Victory in Europe – What Cameron and Osborne actually negotiated and agreed over the UK’s contribution to the EU.
Leadership in question – Good piece by Chris Dillow on how the search for strong leaders is a search for a false god. The one thing rarer than talent is the ability to spot talent.”
A Few Questions About the Culture: An Interview with Iain Banks – What it says on the title, really: talking in depth with Iain Banks about how the idea of the Culture developed in his work.
How to waste a staggering £15bn – David Boyle has some interesting facts about transport policy.
Dark vistas – A rather bleak, but possibly accurate, look forward to the next election and the Parliament that follows it from Lewis Baston.
And for your bonus video this time, if you haven’t seen Too Many Cooks yet, you’re possibly still sane.
According to Teads, I’m currently the 177th most influential blog in the UK. (And at the dizzying heights of 11th amongst ‘other’ blogs) I say this purely to gloat about my massive power, which is as real and absolute as those massive amounts of cash that someone just emailed you about.
I shall of course be leveraging this influence into a series of books about how to be one of the Big 200 Bloggers. Each book will contain exactly the same advice as the last, but will have a slightly different picture of a smug hipster at a laptop on the cover and will have been put through a thesaurus to ensure it at least looks slightly different each time. Those of you really dedicated to wasting your money may want to come to one of my exclusive blogging seminars where I will lay out my Fundamental Laws Of Successful Blogging and much else besides in a bizarrely long PowerPoint presentation. I intend to thoroughly blur the lines between ‘exploitative seminar aimed at the gullible’ and ‘hostage situation’.
With the tens of pounds I’ve earned from this sitting nicely in my bank account, I’ll then go on to become a multimedia presence, launching a podcast (those are still a thing, right?) in which I read out my blog posts in an attempt at an amusing voice, and for wacky hijinks, occasionally read out other people’s and claim they’re mine. It’s only plagiarism if you’re not doing it ironically. The YouTube channel to follow that up is inevitable, and I’ll definitely be coming up with an interesting concept for that after I’ve inflicted a few dozen videos on you all.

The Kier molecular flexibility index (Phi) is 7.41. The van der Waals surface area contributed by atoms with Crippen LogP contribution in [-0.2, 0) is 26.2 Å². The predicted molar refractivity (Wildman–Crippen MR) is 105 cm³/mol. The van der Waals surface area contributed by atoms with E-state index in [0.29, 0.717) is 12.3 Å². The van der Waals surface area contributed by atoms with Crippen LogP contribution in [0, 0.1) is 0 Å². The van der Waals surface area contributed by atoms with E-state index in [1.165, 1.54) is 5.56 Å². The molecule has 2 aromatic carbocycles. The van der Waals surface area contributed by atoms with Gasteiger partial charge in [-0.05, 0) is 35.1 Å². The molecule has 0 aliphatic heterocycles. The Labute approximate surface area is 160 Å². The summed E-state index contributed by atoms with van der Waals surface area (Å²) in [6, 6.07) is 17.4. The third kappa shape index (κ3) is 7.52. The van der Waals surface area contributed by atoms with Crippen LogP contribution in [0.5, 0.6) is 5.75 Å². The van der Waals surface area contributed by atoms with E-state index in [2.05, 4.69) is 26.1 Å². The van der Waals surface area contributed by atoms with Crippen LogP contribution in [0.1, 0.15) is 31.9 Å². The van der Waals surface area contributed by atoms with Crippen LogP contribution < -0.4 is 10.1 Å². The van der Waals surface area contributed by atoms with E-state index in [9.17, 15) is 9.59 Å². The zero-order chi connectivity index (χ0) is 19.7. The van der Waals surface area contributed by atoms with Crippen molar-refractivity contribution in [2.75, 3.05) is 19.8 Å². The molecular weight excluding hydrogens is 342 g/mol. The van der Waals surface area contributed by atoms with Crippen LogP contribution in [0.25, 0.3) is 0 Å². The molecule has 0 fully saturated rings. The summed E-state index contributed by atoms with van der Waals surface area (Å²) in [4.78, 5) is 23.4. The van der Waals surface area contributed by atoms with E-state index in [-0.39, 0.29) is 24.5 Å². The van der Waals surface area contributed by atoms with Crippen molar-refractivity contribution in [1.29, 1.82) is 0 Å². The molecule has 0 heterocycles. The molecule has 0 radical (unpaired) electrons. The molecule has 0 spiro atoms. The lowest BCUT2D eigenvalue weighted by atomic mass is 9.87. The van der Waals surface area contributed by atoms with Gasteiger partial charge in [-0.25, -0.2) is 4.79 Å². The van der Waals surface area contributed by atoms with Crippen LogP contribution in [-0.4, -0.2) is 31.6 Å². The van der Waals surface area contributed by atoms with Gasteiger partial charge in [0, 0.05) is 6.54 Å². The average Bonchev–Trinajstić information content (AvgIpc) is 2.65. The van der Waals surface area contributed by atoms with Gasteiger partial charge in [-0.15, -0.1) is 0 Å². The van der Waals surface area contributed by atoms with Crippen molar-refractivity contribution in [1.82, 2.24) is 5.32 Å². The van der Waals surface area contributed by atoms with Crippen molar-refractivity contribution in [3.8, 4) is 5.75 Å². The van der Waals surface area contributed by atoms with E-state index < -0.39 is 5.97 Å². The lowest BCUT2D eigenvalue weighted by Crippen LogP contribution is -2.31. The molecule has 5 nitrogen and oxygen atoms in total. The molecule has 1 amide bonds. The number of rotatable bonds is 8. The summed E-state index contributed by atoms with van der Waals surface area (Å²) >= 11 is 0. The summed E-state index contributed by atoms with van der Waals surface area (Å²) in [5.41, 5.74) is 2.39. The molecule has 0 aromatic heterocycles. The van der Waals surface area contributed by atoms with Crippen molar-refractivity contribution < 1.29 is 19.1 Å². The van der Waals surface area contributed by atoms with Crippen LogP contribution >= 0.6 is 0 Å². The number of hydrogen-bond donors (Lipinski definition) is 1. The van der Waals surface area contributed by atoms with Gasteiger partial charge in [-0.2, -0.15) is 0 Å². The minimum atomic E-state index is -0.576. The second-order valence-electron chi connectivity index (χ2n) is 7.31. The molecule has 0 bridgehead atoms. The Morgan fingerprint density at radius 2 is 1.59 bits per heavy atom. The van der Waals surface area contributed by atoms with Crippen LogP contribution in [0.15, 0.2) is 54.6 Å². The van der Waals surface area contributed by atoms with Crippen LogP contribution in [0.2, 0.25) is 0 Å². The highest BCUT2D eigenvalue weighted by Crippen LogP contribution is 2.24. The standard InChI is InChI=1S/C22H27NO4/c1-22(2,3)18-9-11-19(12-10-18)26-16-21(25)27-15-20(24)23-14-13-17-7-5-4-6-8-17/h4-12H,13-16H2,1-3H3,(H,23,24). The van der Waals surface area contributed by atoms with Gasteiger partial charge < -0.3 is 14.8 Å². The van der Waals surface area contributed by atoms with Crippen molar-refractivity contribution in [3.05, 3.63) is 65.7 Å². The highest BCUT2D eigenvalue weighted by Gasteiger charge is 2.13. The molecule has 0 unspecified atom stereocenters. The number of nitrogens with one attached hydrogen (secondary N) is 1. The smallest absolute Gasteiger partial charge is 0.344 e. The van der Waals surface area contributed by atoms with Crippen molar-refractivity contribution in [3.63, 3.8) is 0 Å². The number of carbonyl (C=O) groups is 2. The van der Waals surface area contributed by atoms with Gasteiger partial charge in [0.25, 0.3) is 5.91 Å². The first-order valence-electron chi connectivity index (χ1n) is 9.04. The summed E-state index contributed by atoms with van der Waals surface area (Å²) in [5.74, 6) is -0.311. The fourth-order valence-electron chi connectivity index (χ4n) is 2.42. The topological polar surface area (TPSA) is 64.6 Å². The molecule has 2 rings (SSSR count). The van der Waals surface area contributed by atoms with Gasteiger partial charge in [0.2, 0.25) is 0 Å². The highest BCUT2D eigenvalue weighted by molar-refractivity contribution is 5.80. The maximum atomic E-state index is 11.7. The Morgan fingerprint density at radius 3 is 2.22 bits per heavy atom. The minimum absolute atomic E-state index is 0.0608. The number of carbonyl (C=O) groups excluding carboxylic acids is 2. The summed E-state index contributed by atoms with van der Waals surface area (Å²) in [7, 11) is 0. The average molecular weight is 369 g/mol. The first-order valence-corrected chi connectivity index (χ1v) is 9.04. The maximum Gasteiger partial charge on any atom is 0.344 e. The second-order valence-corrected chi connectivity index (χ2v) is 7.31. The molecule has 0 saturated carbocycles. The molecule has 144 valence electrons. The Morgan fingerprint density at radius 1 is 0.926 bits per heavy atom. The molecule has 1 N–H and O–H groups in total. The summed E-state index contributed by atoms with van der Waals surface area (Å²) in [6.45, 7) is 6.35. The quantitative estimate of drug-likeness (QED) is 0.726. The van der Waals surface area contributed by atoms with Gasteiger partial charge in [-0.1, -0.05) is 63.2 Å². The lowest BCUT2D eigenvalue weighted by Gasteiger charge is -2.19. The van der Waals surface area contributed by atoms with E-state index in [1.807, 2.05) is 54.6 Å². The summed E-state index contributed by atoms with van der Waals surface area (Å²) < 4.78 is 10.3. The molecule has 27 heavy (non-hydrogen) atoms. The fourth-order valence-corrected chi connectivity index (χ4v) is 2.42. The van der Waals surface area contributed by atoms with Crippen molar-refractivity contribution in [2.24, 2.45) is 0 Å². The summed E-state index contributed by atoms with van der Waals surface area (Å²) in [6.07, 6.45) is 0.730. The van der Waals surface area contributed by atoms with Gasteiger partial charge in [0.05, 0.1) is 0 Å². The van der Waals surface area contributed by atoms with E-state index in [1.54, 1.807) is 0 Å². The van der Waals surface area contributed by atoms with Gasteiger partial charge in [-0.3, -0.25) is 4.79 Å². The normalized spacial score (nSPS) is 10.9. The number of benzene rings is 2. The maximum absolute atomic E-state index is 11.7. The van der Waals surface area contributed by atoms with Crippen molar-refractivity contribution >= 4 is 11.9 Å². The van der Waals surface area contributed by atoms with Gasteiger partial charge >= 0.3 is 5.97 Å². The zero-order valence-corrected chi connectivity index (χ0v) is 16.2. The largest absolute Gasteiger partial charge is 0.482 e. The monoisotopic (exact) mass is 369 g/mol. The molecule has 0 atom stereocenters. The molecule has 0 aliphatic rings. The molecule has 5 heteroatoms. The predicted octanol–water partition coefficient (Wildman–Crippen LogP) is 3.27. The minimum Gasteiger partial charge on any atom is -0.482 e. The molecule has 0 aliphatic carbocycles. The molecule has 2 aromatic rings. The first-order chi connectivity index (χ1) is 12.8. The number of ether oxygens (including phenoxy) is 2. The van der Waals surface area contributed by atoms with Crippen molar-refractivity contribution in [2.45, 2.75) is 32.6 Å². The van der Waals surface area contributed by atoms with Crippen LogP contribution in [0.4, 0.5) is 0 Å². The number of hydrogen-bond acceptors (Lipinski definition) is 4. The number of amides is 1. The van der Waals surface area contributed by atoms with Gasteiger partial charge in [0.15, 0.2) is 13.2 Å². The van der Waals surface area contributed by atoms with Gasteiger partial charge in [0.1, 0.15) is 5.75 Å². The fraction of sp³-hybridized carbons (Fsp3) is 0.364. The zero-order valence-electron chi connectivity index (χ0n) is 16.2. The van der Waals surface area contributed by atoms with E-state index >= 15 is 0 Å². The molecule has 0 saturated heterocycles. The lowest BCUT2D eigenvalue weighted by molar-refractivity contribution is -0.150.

So, it’s entirely onwards and upwards from here, or at least until such time as they revise their methodology and place me back in 1836th place.
I’ve just added WordPress’s Jetpack plugin to the site, which should make it easier for people to comment and like posts, as well as making it easier for me to share posts and get stats about my site. It also means you can now subscribe to the blog and get notifications of new posts via email by using the box on the sidebar at the right.
As ever, whenever I add something new to here there’s a good chance I’ll have broken something else in the process, so please let me know if you see anything that’s not right. Though if it’s in the content of posts, that’s probably nothing to do with Jetpack.
Yesterday I discovered that I’d been nominated for Liberal Democrat Blog of the Year. It was a bit of a surprise – partly because I found out from the questions Lib Dem Voice – but an entirely welcome one.
Unfortunately, I can’t be in Glasgow for Conference this year, so I won’t be able to be at the awards ceremony which I’m sure will be as glittering as packed full of celebrities as it has been in previous years. I’d like to take this chance to thank everyone who nominated me, and encourage those of you who can and who haven’t done it yet to go and fill in the LDV survey. You can even vote for me if you like. (At this point, Leonard Cohen’s ‘First We Take Manhattan’, specifically ‘you loved me as a loser, but now you’re worried that I just might win’ fades up on the soundtrack.)